In perfect harmony with the flurry of activity and layering of music inside St. Paul's Fuzzy Slippers Studio, snow fell on the day last month when Rogue Valley passed the halfway mark on its fourth album in one year.

Granted, the sight of flurries was nothing unusual. Minnesota's bitter, soul-sucking winter of 2010-11 actually might have been the final cosmic blessing for one of the more ambitious projects ever undertaken by a Twin Cities rock band. Rogue Valley's seasonal recording marathon winds down with this week's release of the "winter" album, "False Floors."

"If it had started warming up come February, I probably would've lost my steam," admitted Rogue Valley frontman Chris Koza.

In the studio's conference/dining room, guitarist Peter Sieve sat at a table with his Gretsch six-string in hand, headphones on, working on one of the key tracks in the project's 46-song canon, "Onward and Over." His lunch sat beside him. "I've gotten used to doing a lot of different things simultaneously," he said.

In the main recording room, the band's violinist friend Kip Jones fit the final piece to another song, "Shoulder to Shoulder." In the control booth, engineer Paul Marino coached Jones on acoustics but otherwise let him do his thing. Bouncing between the rooms was Koza, who probably should have been pulling out his naturally tousled hair or at least yelling at somebody about something. That's really what the visiting journalist showed up to see. But the guy was as cool as the weather.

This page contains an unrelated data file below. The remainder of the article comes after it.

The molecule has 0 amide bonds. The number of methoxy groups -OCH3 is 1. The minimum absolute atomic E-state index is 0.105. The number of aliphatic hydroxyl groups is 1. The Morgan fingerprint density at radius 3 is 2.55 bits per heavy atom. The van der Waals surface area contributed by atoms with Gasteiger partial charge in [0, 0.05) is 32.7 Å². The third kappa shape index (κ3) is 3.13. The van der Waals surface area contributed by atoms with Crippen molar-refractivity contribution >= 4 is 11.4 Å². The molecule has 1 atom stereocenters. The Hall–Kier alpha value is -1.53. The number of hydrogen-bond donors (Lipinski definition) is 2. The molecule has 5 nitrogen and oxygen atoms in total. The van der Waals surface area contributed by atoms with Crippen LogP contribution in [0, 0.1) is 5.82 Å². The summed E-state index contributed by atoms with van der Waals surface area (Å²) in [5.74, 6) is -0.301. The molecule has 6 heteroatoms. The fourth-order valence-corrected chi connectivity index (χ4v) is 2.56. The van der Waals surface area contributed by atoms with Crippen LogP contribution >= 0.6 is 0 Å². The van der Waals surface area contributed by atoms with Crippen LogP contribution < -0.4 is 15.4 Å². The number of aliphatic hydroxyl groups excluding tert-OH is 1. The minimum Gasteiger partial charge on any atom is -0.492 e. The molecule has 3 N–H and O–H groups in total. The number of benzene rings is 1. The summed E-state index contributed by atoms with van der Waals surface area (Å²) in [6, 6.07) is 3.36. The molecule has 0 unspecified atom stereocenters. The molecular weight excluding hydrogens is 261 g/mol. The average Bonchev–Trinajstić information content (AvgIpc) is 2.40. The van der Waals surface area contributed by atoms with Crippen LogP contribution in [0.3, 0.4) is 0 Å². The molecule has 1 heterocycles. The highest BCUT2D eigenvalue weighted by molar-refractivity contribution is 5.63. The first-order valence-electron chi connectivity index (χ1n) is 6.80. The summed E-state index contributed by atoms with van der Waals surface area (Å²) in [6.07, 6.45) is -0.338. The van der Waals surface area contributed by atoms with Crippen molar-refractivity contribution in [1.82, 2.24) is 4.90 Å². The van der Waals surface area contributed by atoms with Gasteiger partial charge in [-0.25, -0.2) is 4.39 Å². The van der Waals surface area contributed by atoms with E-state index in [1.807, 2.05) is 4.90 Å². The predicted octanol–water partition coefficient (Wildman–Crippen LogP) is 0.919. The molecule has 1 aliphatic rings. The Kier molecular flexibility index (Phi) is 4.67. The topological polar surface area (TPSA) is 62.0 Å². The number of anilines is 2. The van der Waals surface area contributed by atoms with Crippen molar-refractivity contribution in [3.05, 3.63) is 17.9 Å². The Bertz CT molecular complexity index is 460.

"I got a little nuts making the summer album," claimed Koza, who also managed to squeeze in his wedding in June. "But we got a lot more efficient as we went along. We moved quicker without getting too mechanical, or sacrificing the things that make records special."

When Rogue Valley takes the stage Friday night at the Varsity Theater for its last of four CD release parties, it genuinely deserves to take a bow. Granted, in this day and age of hi-fi home-recording equipment -- when 21-year-olds can make super-polished platinum records in their basements in Owatonna -- it's not all that hard to make one album every three months. But it is difficult to make albums like the ones Rogue Valley has delivered, each well crafted, lovingly arranged, thematically tied and consistently enjoyable.